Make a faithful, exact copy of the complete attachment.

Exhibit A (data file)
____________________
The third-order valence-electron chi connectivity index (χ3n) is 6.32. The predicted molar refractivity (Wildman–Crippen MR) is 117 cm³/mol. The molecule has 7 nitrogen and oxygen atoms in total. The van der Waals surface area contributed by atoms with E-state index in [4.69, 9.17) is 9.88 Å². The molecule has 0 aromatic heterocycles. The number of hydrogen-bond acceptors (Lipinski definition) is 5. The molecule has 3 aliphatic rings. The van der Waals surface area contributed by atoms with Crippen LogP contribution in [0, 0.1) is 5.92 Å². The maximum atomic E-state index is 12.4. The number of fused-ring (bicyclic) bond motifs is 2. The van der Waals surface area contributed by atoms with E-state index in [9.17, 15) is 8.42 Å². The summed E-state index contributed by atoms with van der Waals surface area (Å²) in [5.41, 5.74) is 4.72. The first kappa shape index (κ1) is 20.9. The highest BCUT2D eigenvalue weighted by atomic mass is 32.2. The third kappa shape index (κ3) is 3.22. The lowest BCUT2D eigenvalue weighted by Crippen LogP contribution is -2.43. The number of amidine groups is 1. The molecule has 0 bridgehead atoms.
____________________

The third-order valence-electron chi connectivity index (χ3n) is 6.32. The predicted molar refractivity (Wildman–Crippen MR) is 117 cm³/mol. The molecule has 7 nitrogen and oxygen atoms in total. The van der Waals surface area contributed by atoms with E-state index in [4.69, 9.17) is 9.88 Å². The molecule has 0 aromatic heterocycles. The number of hydrogen-bond acceptors (Lipinski definition) is 5. The molecule has 3 aliphatic rings. The van der Waals surface area contributed by atoms with Crippen LogP contribution in [0, 0.1) is 5.92 Å². The maximum atomic E-state index is 12.4. The number of fused-ring (bicyclic) bond motifs is 2. The van der Waals surface area contributed by atoms with E-state index in [9.17, 15) is 8.42 Å². The summed E-state index contributed by atoms with van der Waals surface area (Å²) in [5.41, 5.74) is 4.72. The first kappa shape index (κ1) is 20.9. The highest BCUT2D eigenvalue weighted by atomic mass is 32.2. The third kappa shape index (κ3) is 3.22. The lowest BCUT2D eigenvalue weighted by Crippen LogP contribution is -2.43. The number of amidine groups is 1. The molecule has 0 bridgehead atoms.